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. Iran to make new nuclear talk proposals within a month
VIENNA (AFP) Aug 26, 2005
Iran plans to come up within a month with new proposals for nuclear talks with Europe and does not fear UN action against it for atomic fuel work it has resumed and vows to continue, Iran's new chief nuclear negotiator said Friday.

Ali Larijani, who has taken office in the new government of ultra-conservative President Mahmoud Ahmadinejad, was speaking to reporters ahead of a UN-set September 3 deadline for Iran to stop work on making atomic power reactor fuel that could also be used to make nuclear weapons.

The resumption of this work, which Iran had broken off last November to start talks with the European Union on guaranteeing its nuclear program is peaceful, has scuttled the negotiations and could lead to Iran being brought before the United Nations Security Council for possible sanctions.

Larijani said Ahmadinejad would need "about a month to elaborate a new proposal" and wanted to get other nations beyond Europe involved in the talks.

Speaking after meeting in Vienna with UN atomic watchdog agency chief Mohamed ElBaradei, Larijani said Iran had not ruled out further talks with the EU as he did not feel "the European capacity to resolve this matter has already been surpassed."

But Larijani said he felt other countries should get involved, specifically mentioning South Africa which has proposed that Iran be able to do certain nuclear fuel work.

EU negotiators Britain, France and Germany have cancelled talks set for August 31 in Paris, saying negotiations can not continue unless Iran ceases all nuclear fuel work.

But Larijani has challenged the role of the so-called EU3 in leading the diplomatic initiative and called for more countries to take part.

The US State Department on Thursday dismissed this challenge.

"Any discussion of trying to change with whom they negotiate... is really, I think, an attempt to change the subject," State Department spokesman Sean McCormack said. The United States says that Iran's civilian nuclear program is a cover for hidden weapons development.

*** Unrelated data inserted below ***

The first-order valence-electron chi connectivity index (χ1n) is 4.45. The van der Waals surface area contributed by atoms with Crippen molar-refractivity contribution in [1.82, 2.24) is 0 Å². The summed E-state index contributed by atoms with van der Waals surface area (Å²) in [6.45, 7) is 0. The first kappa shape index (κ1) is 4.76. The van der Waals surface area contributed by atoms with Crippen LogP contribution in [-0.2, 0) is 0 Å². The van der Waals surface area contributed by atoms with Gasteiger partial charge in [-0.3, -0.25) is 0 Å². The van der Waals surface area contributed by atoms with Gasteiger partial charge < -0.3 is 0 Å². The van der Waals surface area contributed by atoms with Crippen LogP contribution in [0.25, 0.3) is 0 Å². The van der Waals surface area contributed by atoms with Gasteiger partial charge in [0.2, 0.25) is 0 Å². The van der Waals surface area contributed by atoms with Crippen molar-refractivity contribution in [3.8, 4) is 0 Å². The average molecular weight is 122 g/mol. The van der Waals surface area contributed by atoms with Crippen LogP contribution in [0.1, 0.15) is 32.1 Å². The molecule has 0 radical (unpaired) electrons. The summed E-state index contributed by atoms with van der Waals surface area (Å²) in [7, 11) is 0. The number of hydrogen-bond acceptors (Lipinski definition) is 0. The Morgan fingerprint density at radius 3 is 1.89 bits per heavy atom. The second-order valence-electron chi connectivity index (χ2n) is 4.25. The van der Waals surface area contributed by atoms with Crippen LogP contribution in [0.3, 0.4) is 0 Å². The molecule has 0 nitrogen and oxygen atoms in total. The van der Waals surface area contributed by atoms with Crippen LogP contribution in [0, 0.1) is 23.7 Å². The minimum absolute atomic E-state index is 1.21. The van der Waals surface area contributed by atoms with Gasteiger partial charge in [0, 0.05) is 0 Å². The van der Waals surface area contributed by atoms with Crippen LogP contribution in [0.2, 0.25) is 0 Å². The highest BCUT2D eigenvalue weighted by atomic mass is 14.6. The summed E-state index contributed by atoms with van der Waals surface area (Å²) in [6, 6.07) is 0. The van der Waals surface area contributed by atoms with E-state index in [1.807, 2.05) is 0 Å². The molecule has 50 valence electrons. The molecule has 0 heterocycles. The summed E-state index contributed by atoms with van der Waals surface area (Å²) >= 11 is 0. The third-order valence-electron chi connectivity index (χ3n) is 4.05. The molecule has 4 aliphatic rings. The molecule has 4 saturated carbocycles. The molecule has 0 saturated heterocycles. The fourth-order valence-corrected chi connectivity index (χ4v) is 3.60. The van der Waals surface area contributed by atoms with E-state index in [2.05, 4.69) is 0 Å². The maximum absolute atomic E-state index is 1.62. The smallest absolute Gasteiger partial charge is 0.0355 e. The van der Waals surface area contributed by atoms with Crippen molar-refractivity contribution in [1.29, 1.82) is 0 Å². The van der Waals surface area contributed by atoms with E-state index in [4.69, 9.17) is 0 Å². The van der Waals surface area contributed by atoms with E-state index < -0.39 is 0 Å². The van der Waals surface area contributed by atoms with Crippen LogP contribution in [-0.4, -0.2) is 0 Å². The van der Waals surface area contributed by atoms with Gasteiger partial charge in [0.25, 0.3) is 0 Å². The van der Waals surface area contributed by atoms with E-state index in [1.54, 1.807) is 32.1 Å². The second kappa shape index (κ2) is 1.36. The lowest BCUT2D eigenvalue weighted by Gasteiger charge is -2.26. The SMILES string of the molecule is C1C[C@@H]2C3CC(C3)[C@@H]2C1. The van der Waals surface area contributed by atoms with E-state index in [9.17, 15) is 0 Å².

France insisted Friday that the EU3 have been working in conjunction with their 22 other EU partners as well as the UN atomic watchdog's full 35-nation board of governors, which has called on Iran to resume its suspension of fuel work.

The EU3 "do not work in isolation," foreign ministry spokesman Jean-Baptiste Mattei said in Paris.

Larijani said he had good talks with ElBaradei, whose International Atomic Energy Agency will file the report on Iran's fuel cycle activities or lack of them, as well as on progress in the IAEA's over-two-year old investigation into Iran's nuclear program.

ElBaradei's spokeswoman Melissa Fleming said after the meeting that Larijani had "expressed his commitment to cooperating closely with the IAEA to resolve outstanding issues about its nuclear program."

Larijani repeated that Iran has resumed and would not suspend uranium conversion activities, the first step in making enriched uranium which is fuel for power reactors but can also be the raw material for atom bombs.

"The uranium conversion facility in Isfahan has resumed operations and that is a matter of fact," Larijani said, referring to a plant 400 kilometresmiles) south of Tehran.

Larijani said that "some nuclear powers have in the back of their minds to create a nuclear fuel cartel like OPEC" but that Iran, which says its atomic program is peaceful and legal under the Non-Proliferation Treaty (NPT) was against such "nuclear apartheid."

Larijani said Iran was not worried about the threat of Security Council sanctions.

"With the power that Iran enjoys in the region there is no way that Iran can be worried about the threat of the Security Council," Larijani said.

As for the September 3 deadline, Larijani said: "Although we are not interested in haste and that things move to a crisis... we also are not concerned and not afraid."

In what looks like a victory for the Islamic Republic, the IAEA has concluded that highly enriched uranium (HEU) particles found in Iran were from imported equipment and not from Iran's own activities, diplomats have said.

The September 3 report will also however cover suspicious Iranian work with plutonium, another atom bomb material.

Meanwhile, diplomats said the United States and the EU would not seek an emergency meeting of the IAEA and that the agency would review Iran's compliance at a regular quarterly meeting in Vienna on September 19.

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